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    Jan 31 2014: Good point Don! Maybe we could apply this to the workplace also, have people work from home for a few days a month to reduce the number of vehicles on the road.
    • Feb 1 2014: HAHAHAHAHAHAHAHAHAHAHA!

      Tell me how that works. How does somebody "work from home" when ones job is stocking shelves?
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        Feb 4 2014: What makes you expect for this to work on any job, Bryan?
        • Feb 5 2014: Because the advocates of "telecommuting" presume that the VAST MAJORITY of jobs can be done via "telecommuting", when such an assumption is obviously false to anyone who has lived outside a very insulated unicorns-and-fairies world.
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        Feb 6 2014: I've read Ruchika's comment again in regard to your latest remarks, Bryan, but can not find any reference for a 'vast majority' you seem to have.

        'Have people' indicates no specific quantity, unless equated with all people there possibly are.

        But why would anyone who has lived outside very insulated unicorns-and-fairies worlds presume apparently exaggerated generalizations over more realistic numbers?
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      Feb 4 2014: I respond here on your third level comment above:

      I absolutely agree with you, that NMT should be the choice in dense traffic areas, but the question remains, if this forms by free choice of citizen empowerment, or rather by a monetary dictate of afford-ability or laws.

      Generally, humans are inherently lazy and chose higher levels of comfort over lower ones whenever they can. Which in my view is perfectly fine for several reasons, yet on the given topic, it creates the well known conflict of 'ecological wisdom' vs. 'personal comfort'.

      As the initial question is 'How can we as citizens be empowered to reduce traffic and pollution in our densest cities?', I question, if this is a matter of 'citizen empowerment' at all. Maybe I am confused by this term in this context, but what it boils down to, to me, is nothing but to personally renounce the use of more comfortable ways of transportation in order to reduce traffic and pollution in dense cities.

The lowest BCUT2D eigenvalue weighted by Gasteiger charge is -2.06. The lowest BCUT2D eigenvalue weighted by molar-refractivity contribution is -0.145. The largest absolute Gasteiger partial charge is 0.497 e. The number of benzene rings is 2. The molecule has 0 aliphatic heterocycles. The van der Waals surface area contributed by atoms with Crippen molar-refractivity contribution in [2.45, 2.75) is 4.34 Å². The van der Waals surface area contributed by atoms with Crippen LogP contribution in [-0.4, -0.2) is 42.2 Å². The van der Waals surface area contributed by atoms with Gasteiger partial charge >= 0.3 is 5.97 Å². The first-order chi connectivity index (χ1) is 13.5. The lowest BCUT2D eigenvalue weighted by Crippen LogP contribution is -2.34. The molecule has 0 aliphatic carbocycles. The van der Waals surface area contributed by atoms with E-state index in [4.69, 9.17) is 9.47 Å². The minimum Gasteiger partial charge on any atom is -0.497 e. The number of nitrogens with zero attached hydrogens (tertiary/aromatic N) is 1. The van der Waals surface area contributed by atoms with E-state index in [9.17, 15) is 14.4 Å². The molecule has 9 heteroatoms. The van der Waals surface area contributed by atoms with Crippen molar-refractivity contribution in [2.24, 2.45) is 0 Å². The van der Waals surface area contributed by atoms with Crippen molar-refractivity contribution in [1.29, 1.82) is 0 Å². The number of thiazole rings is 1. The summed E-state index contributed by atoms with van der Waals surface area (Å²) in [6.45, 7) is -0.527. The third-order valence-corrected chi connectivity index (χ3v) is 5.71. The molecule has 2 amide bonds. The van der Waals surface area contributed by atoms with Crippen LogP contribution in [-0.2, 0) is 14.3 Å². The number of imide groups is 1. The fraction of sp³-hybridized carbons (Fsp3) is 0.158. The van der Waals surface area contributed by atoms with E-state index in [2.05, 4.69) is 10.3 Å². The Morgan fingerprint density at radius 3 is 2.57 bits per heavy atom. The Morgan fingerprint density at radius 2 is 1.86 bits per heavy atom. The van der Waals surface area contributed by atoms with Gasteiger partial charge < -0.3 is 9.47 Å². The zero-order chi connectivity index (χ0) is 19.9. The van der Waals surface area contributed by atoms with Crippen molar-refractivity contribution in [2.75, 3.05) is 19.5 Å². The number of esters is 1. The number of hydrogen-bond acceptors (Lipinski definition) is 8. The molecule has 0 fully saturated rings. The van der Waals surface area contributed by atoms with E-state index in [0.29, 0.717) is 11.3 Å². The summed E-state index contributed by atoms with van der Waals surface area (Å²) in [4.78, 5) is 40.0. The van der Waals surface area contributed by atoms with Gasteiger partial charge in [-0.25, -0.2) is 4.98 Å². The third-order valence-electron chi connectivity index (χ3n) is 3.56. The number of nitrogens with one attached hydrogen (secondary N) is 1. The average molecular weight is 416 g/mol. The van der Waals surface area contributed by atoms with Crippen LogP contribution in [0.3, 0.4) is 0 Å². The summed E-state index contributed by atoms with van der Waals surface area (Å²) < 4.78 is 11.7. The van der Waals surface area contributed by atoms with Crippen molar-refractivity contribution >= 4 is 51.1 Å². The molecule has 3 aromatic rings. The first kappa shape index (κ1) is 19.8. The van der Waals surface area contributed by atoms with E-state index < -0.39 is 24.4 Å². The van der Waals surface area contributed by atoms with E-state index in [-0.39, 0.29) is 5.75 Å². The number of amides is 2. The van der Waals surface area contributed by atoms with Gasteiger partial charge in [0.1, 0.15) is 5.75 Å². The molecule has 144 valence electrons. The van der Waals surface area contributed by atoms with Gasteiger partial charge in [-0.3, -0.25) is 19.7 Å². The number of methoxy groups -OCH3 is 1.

Additionally, and according to The Energy and Resources Institute you linked to, NMT is even coming at higher personal risks:

      Quote about NMT:

      'It should be noted, however, that safety (actual and perceived) can be a major barrier to walking and the use of bicycles. Indeed, non-motorized vehicle users are amongst the highest casualty groups in accidents involving motorized transport, particularly in developing countries.'

      http://www.teriin.org/pdf/TG_Jan2014.pdf

      So does 'empowering' truly matches how we as citizens could reduce traffic and pollution?

      This is why I stated, that 'I doubt that asking for change one 'would do' returns sufficient solutions to the given problem', because whoever becomes able to afford a motorized vehicle, would not only increase his/her comfort, but also their very safety, which especially in dense traffic becomes of importance. And as NMT does not reduce traffic, only changes its form, the safety issue with mixed vehicles stays the same.
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        Feb 4 2014: Hi Lejan, point very well noted! Yes, the policies need to emphasis NMT and when there is a choice people might not want to walk in view of the hazards involved. As mentioned the current levels of NMT are fairly high currently more out of 'no option and no choice'' rather than exercising a choice. However, with the a slow but rising awareness that the current state of affairs relating to congestion and pollution need to change - the recommendations to the relevant ministries for transport have been to prioritise and make NMT more a transport option of choice by creating proper walkways, pavements, bicycle lanes etc.